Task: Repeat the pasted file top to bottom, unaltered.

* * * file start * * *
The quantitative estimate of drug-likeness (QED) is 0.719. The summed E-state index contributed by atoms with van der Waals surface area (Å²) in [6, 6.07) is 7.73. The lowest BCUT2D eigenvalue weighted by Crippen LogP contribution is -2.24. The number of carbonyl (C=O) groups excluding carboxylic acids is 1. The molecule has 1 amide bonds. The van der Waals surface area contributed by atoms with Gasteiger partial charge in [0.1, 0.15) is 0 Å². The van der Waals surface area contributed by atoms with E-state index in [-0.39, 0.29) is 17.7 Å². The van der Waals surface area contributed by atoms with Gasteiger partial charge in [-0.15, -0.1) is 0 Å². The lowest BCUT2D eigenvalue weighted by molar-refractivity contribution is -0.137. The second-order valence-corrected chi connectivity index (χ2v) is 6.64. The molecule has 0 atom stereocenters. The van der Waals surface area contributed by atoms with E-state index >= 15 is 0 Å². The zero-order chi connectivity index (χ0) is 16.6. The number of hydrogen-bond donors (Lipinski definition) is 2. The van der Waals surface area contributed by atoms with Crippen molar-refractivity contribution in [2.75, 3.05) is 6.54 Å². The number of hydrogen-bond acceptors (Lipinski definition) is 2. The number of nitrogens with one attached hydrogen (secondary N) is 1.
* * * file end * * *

The quantitative estimate of drug-likeness (QED) is 0.719. The summed E-state index contributed by atoms with van der Waals surface area (Å²) in [6, 6.07) is 7.73. The lowest BCUT2D eigenvalue weighted by Crippen LogP contribution is -2.24. The number of carbonyl (C=O) groups excluding carboxylic acids is 1. The molecule has 1 amide bonds. The van der Waals surface area contributed by atoms with Gasteiger partial charge in [0.1, 0.15) is 0 Å². The van der Waals surface area contributed by atoms with E-state index in [-0.39, 0.29) is 17.7 Å². The van der Waals surface area contributed by atoms with Gasteiger partial charge in [-0.15, -0.1) is 0 Å². The lowest BCUT2D eigenvalue weighted by molar-refractivity contribution is -0.137. The second-order valence-corrected chi connectivity index (χ2v) is 6.64. The molecule has 0 atom stereocenters. The van der Waals surface area contributed by atoms with E-state index >= 15 is 0 Å². The zero-order chi connectivity index (χ0) is 16.6. The number of hydrogen-bond donors (Lipinski definition) is 2. The van der Waals surface area contributed by atoms with Crippen molar-refractivity contribution in [2.75, 3.05) is 6.54 Å². The number of hydrogen-bond acceptors (Lipinski definition) is 2. The number of nitrogens with one attached hydrogen (secondary N) is 1.